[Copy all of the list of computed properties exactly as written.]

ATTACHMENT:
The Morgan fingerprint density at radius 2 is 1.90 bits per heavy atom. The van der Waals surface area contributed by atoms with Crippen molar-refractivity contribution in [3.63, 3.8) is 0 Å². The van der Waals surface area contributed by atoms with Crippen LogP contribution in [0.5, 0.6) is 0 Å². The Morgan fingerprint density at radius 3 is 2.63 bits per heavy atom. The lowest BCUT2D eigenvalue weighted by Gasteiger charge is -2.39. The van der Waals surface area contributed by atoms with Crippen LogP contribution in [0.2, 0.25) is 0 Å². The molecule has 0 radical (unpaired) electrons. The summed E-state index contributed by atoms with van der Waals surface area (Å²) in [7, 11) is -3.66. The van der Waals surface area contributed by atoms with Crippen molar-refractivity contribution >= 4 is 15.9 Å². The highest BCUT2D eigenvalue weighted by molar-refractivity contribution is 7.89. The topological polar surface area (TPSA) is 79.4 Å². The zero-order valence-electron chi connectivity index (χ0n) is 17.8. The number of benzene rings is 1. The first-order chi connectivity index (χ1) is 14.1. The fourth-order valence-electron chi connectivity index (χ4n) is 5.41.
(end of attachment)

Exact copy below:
The Morgan fingerprint density at radius 2 is 1.90 bits per heavy atom. The van der Waals surface area contributed by atoms with Crippen molar-refractivity contribution in [3.63, 3.8) is 0 Å². The van der Waals surface area contributed by atoms with Crippen LogP contribution in [0.5, 0.6) is 0 Å². The Morgan fingerprint density at radius 3 is 2.63 bits per heavy atom. The lowest BCUT2D eigenvalue weighted by Gasteiger charge is -2.39. The van der Waals surface area contributed by atoms with Crippen LogP contribution in [0.2, 0.25) is 0 Å². The molecule has 0 radical (unpaired) electrons. The summed E-state index contributed by atoms with van der Waals surface area (Å²) in [7, 11) is -3.66. The van der Waals surface area contributed by atoms with Crippen molar-refractivity contribution >= 4 is 15.9 Å². The highest BCUT2D eigenvalue weighted by molar-refractivity contribution is 7.89. The topological polar surface area (TPSA) is 79.4 Å². The zero-order valence-electron chi connectivity index (χ0n) is 17.8. The number of benzene rings is 1. The first-order chi connectivity index (χ1) is 14.1. The fourth-order valence-electron chi connectivity index (χ4n) is 5.41.